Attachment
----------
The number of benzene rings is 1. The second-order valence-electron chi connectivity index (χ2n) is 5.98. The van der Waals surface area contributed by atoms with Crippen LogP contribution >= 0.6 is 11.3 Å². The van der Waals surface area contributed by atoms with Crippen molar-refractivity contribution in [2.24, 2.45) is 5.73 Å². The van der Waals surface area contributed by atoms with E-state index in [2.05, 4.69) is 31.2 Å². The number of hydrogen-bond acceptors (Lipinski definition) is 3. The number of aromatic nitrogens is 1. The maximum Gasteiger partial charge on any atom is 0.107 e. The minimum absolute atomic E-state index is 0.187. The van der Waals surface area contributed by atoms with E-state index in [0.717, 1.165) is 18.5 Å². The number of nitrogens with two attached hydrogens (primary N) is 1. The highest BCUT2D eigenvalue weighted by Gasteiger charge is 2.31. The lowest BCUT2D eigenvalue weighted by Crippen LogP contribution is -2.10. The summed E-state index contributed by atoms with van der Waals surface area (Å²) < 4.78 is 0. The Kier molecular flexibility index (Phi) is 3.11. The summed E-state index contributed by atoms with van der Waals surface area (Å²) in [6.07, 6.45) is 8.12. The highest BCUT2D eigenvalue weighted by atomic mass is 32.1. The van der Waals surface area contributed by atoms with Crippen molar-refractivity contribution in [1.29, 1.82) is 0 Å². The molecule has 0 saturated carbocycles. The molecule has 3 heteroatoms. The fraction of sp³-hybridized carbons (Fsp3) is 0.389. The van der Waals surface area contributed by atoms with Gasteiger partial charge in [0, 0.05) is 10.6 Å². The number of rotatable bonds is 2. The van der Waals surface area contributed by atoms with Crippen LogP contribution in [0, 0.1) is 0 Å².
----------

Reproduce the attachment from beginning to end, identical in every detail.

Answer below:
The number of benzene rings is 1. The second-order valence-electron chi connectivity index (χ2n) is 5.98. The van der Waals surface area contributed by atoms with Crippen LogP contribution >= 0.6 is 11.3 Å². The van der Waals surface area contributed by atoms with Crippen molar-refractivity contribution in [2.24, 2.45) is 5.73 Å². The van der Waals surface area contributed by atoms with E-state index in [2.05, 4.69) is 31.2 Å². The number of hydrogen-bond acceptors (Lipinski definition) is 3. The number of aromatic nitrogens is 1. The maximum Gasteiger partial charge on any atom is 0.107 e. The minimum absolute atomic E-state index is 0.187. The van der Waals surface area contributed by atoms with E-state index in [0.717, 1.165) is 18.5 Å². The number of nitrogens with two attached hydrogens (primary N) is 1. The highest BCUT2D eigenvalue weighted by Gasteiger charge is 2.31. The lowest BCUT2D eigenvalue weighted by Crippen LogP contribution is -2.10. The summed E-state index contributed by atoms with van der Waals surface area (Å²) < 4.78 is 0. The Kier molecular flexibility index (Phi) is 3.11. The summed E-state index contributed by atoms with van der Waals surface area (Å²) in [6.07, 6.45) is 8.12. The highest BCUT2D eigenvalue weighted by atomic mass is 32.1. The van der Waals surface area contributed by atoms with Crippen molar-refractivity contribution in [1.29, 1.82) is 0 Å². The molecule has 0 saturated carbocycles. The molecule has 3 heteroatoms. The fraction of sp³-hybridized carbons (Fsp3) is 0.389. The van der Waals surface area contributed by atoms with Gasteiger partial charge in [0, 0.05) is 10.6 Å². The number of rotatable bonds is 2. The van der Waals surface area contributed by atoms with Crippen LogP contribution in [0, 0.1) is 0 Å².